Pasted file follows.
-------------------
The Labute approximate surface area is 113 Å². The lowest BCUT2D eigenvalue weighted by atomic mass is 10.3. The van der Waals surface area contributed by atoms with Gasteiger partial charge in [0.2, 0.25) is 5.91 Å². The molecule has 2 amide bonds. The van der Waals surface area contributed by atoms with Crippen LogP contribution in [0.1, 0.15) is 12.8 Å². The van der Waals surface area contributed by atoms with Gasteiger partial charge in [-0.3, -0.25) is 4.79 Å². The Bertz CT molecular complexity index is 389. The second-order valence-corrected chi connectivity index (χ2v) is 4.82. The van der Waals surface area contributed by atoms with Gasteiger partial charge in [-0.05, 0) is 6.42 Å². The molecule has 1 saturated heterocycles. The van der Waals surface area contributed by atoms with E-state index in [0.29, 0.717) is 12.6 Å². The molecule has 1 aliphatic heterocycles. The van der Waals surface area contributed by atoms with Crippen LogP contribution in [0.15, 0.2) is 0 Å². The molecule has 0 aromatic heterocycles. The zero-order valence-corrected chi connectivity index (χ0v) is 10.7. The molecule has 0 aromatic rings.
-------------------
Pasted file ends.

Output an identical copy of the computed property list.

The Labute approximate surface area is 113 Å². The lowest BCUT2D eigenvalue weighted by atomic mass is 10.3. The van der Waals surface area contributed by atoms with Gasteiger partial charge in [0.2, 0.25) is 5.91 Å². The molecule has 2 amide bonds. The van der Waals surface area contributed by atoms with Crippen LogP contribution in [0.1, 0.15) is 12.8 Å². The van der Waals surface area contributed by atoms with Gasteiger partial charge in [-0.3, -0.25) is 4.79 Å². The Bertz CT molecular complexity index is 389. The second-order valence-corrected chi connectivity index (χ2v) is 4.82. The van der Waals surface area contributed by atoms with Gasteiger partial charge in [-0.05, 0) is 6.42 Å². The molecule has 1 saturated heterocycles. The van der Waals surface area contributed by atoms with E-state index in [0.29, 0.717) is 12.6 Å². The molecule has 1 aliphatic heterocycles. The van der Waals surface area contributed by atoms with Crippen LogP contribution in [0.15, 0.2) is 0 Å². The molecule has 0 aromatic heterocycles. The zero-order valence-corrected chi connectivity index (χ0v) is 10.7. The molecule has 0 aromatic rings.